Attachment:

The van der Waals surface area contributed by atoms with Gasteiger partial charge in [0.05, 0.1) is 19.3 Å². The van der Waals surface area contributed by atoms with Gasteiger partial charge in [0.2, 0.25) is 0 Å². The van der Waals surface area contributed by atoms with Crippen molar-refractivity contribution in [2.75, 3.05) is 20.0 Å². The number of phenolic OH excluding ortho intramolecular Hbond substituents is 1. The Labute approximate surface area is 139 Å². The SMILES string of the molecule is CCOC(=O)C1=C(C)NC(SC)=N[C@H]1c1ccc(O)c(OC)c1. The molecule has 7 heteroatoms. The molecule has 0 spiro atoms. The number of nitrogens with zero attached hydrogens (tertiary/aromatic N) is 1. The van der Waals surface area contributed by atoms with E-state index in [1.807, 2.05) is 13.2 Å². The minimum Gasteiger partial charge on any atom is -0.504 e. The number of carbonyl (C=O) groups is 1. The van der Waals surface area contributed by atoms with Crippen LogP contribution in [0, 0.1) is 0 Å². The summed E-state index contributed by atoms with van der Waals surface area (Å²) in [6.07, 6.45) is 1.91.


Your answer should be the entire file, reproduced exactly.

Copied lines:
The van der Waals surface area contributed by atoms with Gasteiger partial charge in [0.05, 0.1) is 19.3 Å². The van der Waals surface area contributed by atoms with Gasteiger partial charge in [0.2, 0.25) is 0 Å². The van der Waals surface area contributed by atoms with Crippen molar-refractivity contribution in [2.75, 3.05) is 20.0 Å². The number of phenolic OH excluding ortho intramolecular Hbond substituents is 1. The Labute approximate surface area is 139 Å². The SMILES string of the molecule is CCOC(=O)C1=C(C)NC(SC)=N[C@H]1c1ccc(O)c(OC)c1. The molecule has 7 heteroatoms. The molecule has 0 spiro atoms. The number of nitrogens with zero attached hydrogens (tertiary/aromatic N) is 1. The van der Waals surface area contributed by atoms with E-state index in [1.807, 2.05) is 13.2 Å². The minimum Gasteiger partial charge on any atom is -0.504 e. The number of carbonyl (C=O) groups is 1. The van der Waals surface area contributed by atoms with Crippen LogP contribution in [0, 0.1) is 0 Å². The summed E-state index contributed by atoms with van der Waals surface area (Å²) in [6.07, 6.45) is 1.91.